Sermon: Father of All the Living | Father Hunger IV (Easter Sunday)

Father Hunger IV | Father of All the Living
Douglas Wilson

Christ Church – Moscow, ID
Sermon #1664 – A.D. April 8, 2012
Text: Romans 1:4

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The resurrection of Jesus Christ is a glorious sermon that was preached by God the Father. When the Father said that He was well-pleased with the Son at His baptism that declaration was not all the Father had to say. In the resurrection, He now declares the entire truth, holding back nothing. In the gospels, Jesus told the demons to keep their knowledge of who He was to themselves, but now we are told to tell every last creature about it. Why the change? Now that the Father has declared His message fully, we may do so also. Not only may we do so, we must do so.

“And declared to be the Son of God with power, according to the spirit of holiness, by the resurrection from the dead . . .” (Rom. 1:4).

For many Christian apologists, the resurrection is something which needs to be proved. But in the Scriptures, the resurrection is itself a proof. For example, God has proven that Jesus will judge the whole world, and He proven this by raising Him from the dead (Acts 17:31). In our text here, the resurrection is God’s declaration of Christ’s identity—He is declared to be the Son of God by this great event. But this declaration is not a mere datum in theology. The power that raised Jesus from the grave is a power that attends the ongoing declaration of Christ’s person and work. “And what is the exceeding greatness of his power to us-ward who believe, according to the working of his mighty power, which he wrought in Christ, when he raised him from the dead, and set him at his own right hand in the heavenly places” (Eph. 1:19-20). The power at work in the resurrection is not a power or authority that was cordoned off in the first century. Neither is it a power limited to Christ’s grave site. Christ’s life is everlasting and eternal, as is the declaration of that life. This includes the potency of His life in us, and particularly in the ways we echo the great declaration of the Father. We are privileged to declare the gospel in and through everything, but particularly through fatherhood.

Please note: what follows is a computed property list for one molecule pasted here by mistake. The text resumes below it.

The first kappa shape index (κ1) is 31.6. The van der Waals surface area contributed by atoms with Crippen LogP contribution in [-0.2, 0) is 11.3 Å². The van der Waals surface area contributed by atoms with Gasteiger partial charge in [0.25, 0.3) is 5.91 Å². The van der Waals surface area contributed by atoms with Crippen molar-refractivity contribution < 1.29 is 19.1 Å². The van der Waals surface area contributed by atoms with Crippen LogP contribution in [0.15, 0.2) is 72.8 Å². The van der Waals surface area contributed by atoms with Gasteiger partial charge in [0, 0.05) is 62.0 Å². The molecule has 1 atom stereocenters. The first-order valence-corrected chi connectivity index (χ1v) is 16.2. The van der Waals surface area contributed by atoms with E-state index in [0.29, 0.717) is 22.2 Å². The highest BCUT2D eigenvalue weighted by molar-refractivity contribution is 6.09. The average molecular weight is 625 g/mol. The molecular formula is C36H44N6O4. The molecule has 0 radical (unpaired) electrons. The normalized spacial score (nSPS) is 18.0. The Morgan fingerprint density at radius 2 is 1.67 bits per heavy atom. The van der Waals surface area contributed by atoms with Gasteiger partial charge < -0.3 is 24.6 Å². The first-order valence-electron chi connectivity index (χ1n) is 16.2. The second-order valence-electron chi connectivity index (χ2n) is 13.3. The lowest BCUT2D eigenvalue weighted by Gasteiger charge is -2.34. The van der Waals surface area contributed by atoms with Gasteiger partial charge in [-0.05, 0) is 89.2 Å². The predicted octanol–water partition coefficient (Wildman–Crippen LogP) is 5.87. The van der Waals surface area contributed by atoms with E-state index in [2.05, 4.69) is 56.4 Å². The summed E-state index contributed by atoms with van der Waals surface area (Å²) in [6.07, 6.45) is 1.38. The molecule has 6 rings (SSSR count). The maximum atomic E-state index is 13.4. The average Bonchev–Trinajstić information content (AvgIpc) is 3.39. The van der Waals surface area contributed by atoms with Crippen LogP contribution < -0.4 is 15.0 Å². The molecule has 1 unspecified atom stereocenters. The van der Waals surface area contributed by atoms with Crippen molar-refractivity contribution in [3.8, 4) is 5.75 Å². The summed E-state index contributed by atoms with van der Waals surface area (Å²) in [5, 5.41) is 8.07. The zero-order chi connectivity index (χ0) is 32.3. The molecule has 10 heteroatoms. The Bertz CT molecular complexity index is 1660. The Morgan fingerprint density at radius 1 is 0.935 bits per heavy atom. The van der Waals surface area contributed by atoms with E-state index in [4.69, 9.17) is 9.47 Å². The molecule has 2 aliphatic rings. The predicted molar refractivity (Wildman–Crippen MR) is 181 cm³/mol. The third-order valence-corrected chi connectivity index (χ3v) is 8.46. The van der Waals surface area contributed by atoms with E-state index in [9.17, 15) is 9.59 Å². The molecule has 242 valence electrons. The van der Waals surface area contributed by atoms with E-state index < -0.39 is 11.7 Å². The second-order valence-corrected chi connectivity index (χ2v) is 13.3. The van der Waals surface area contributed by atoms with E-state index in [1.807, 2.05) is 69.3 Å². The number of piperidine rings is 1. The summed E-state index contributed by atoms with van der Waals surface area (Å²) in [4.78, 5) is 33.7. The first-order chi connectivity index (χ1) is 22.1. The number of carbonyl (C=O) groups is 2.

The resurrection means that Jesus has life—the kind of life that rose from death. And this means in its turn that this is a potent life. All life is potent, actually, but we take things for granted so easily that it requires a drastic elevation of life from non-life to enable us to see it clearly. God the Father gave life to the Son, such that He would see the travail of His soul and be satisfied (Is. 53:11), and even though He was bruised in death, He would be able to see His seed flourishing (Is. 53:10). Jesus has life and power, but He also models for us how this is to be obtained. Life is given to those who have died, and power is given to those who have died in humility. There is no by-passing the cross in order to obtain the crown more readily. The grave is a place of corruption, but for those who have risen, it may be considered a detox center, now left behind.